Maoist supporters celebrated on the streets
Nepal's Maoist party has taken a commanding lead in a landmark election to form an assembly tasked with writing a new constitution.
The Maoists have won 102 of the 180 seats declared so far, well ahead of other parties and far more than many analysts had expected.
The party now has a good chance of securing an absolute majority.
The Maoists' deputy leader has told the BBC that he believes the monarchy will be abolished within three weeks.
Baburam Bhattarai made it clear that he expects the Maoists to lead the next government.
It has already been agreed that the new constitutional assembly, once formed, will implement the abolition of the 240-year-old monarchy.
Dr Bhattarai said he expected this to happen within three weeks, and that the royal palace might be privatised:
"Most probably it would be better to convert that palace into a museum, where the public can go and enjoy.''
Vote of confidence
The polls are the first to test the Maoists at the ballot box after their 10-year insurgency.
The BBC's Charles Haviland in Kathmandu says this is an extraordinary vote of confidence in the Maoists.
Three-quarters of the 240 first-past-the-post seats in the constituency system have been declared so far.
Of these, the Maoists are well ahead with 102 seats, says the Election Commission spokesman Laxman Bhattarai.
The next largest party, the Nepali Congress, is trailing far behind with just 30 seats.
All the top Maoist leaders have won their constituencies, mostly with large majorities.
Maoist leader Prachanda said he was committed to multiparty democracy
In addition to the constituency seats, 335 are being filled on the basis of a proportional representation system, and 26 will be appointed by the new government, making 601 seats in all.
Full results are not expected to be known for several weeks.
Our correspondent says the establishment parties have better democratic credentials, but people regard them as stale.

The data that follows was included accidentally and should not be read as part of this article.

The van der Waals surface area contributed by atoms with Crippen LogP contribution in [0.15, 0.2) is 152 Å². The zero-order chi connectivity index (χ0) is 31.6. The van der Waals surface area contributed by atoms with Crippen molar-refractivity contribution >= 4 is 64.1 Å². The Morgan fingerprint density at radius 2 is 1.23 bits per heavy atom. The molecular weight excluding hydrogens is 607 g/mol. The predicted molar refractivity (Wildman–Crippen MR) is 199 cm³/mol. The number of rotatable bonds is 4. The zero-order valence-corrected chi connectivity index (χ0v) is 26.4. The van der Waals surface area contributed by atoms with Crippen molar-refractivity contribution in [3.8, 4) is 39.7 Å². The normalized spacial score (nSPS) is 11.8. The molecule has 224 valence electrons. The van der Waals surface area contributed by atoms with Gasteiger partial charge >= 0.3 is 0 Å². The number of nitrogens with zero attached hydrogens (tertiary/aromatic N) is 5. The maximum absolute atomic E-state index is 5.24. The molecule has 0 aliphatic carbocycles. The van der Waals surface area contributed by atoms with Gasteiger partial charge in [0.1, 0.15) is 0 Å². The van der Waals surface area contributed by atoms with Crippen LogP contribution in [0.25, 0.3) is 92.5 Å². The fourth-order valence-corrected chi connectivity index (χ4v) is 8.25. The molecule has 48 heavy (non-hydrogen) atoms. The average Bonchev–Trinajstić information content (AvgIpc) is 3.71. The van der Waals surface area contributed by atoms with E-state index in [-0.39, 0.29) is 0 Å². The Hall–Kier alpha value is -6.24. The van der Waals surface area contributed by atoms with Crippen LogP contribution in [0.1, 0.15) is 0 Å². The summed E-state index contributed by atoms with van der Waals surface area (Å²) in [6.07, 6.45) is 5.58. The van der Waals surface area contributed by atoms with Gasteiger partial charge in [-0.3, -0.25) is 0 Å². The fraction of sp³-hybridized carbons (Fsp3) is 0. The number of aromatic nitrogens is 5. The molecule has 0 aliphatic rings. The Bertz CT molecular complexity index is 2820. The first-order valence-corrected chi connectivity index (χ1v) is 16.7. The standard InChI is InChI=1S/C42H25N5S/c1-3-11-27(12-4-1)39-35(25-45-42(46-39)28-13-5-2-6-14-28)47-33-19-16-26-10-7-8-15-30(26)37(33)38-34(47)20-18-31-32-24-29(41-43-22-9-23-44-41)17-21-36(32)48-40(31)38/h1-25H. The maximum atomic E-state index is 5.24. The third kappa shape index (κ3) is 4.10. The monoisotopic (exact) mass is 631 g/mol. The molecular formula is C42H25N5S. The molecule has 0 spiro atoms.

Several senior politicians have lost, including the nephew and daughter of Prime Minister Girija Prasad Koirala and the leader of the traditional second party, the Communist UML, as well as a veteran royalist and former prime minister, Surya Bahadur Thapa, who came third in his seat.
There were many accounts of Maoist intimidation in the campaign period, our correspondent says, and some unconfirmed reports of the same on election day but people have given them a huge mandate in any case.
The Maoist leaders have promised to continue co-operating with other parties and say they want good relations with Nepal's powerful neighbours, India and China.
The Maoists' leader, known by his nom-de-guerre, Prachanda, called the results a "victory" as he celebrated his win on Saturday in the capital, Kathmandu.
"We are fully committed to the peace process and multi-party democracy and to rebuild this country," he said.
Maoist supporters have been holding victory processions, with red vermillion powder smeared on their faces and red hammer-and-sickle flags in their hands.
The election for the 601-seat assembly is a key element in the peace deal that ended the Maoists' decade-long insurgency.
Although the Maoists have not yet renounced violence, they will almost certainly now have to adjust from being a party of revolt to being a party at the heart of government, our correspondent says.
Nepal held its first polls since 1999 following the Maoists' decision to end their armed struggle in 2006.
King Gyanendra seized absolute power in 2005 but was forced to give up his authoritarian rule the following year after weeks of pro-democracy protests.
He has since lost all his powers and his command of the army.